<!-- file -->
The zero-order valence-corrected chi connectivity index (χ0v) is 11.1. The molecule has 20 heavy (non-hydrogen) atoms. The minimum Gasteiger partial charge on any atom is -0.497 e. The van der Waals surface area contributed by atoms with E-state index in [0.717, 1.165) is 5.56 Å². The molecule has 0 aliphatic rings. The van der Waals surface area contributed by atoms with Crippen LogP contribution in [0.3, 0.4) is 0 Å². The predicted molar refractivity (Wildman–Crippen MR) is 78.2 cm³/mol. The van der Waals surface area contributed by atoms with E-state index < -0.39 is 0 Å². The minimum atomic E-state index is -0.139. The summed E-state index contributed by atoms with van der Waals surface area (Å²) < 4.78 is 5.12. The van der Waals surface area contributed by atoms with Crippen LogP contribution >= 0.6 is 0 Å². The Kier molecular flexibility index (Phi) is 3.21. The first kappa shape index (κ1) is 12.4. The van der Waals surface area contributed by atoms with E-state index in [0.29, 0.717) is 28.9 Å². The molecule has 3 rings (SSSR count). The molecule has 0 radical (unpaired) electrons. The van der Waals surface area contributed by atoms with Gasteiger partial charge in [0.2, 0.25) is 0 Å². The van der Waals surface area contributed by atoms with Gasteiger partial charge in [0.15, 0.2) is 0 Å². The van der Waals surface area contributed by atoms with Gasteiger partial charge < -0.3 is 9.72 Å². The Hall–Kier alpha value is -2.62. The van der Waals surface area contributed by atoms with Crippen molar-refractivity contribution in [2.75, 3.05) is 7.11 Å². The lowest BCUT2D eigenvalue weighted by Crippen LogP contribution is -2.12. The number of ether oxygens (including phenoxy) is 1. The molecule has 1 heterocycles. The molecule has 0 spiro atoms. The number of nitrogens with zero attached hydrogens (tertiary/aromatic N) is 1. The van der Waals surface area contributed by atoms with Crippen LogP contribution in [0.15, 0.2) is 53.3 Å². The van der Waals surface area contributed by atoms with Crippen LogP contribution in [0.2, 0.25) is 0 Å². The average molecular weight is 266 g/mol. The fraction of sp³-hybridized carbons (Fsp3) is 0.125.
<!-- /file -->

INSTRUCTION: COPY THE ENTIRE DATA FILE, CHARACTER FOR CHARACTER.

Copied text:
The zero-order valence-corrected chi connectivity index (χ0v) is 11.1. The molecule has 20 heavy (non-hydrogen) atoms. The minimum Gasteiger partial charge on any atom is -0.497 e. The van der Waals surface area contributed by atoms with E-state index in [0.717, 1.165) is 5.56 Å². The molecule has 0 aliphatic rings. The van der Waals surface area contributed by atoms with Crippen LogP contribution in [0.3, 0.4) is 0 Å². The predicted molar refractivity (Wildman–Crippen MR) is 78.2 cm³/mol. The van der Waals surface area contributed by atoms with E-state index < -0.39 is 0 Å². The minimum atomic E-state index is -0.139. The summed E-state index contributed by atoms with van der Waals surface area (Å²) < 4.78 is 5.12. The van der Waals surface area contributed by atoms with Crippen LogP contribution >= 0.6 is 0 Å². The Kier molecular flexibility index (Phi) is 3.21. The first kappa shape index (κ1) is 12.4. The van der Waals surface area contributed by atoms with E-state index in [0.29, 0.717) is 28.9 Å². The molecule has 3 rings (SSSR count). The molecule has 0 radical (unpaired) electrons. The van der Waals surface area contributed by atoms with Gasteiger partial charge in [0.2, 0.25) is 0 Å². The van der Waals surface area contributed by atoms with Gasteiger partial charge in [0.15, 0.2) is 0 Å². The van der Waals surface area contributed by atoms with Gasteiger partial charge < -0.3 is 9.72 Å². The Hall–Kier alpha value is -2.62. The van der Waals surface area contributed by atoms with Crippen molar-refractivity contribution in [2.75, 3.05) is 7.11 Å². The lowest BCUT2D eigenvalue weighted by Crippen LogP contribution is -2.12. The number of ether oxygens (including phenoxy) is 1. The molecule has 1 heterocycles. The molecule has 0 spiro atoms. The number of nitrogens with zero attached hydrogens (tertiary/aromatic N) is 1. The van der Waals surface area contributed by atoms with Crippen LogP contribution in [0.15, 0.2) is 53.3 Å². The van der Waals surface area contributed by atoms with Crippen LogP contribution in [0.2, 0.25) is 0 Å². The average molecular weight is 266 g/mol. The fraction of sp³-hybridized carbons (Fsp3) is 0.125.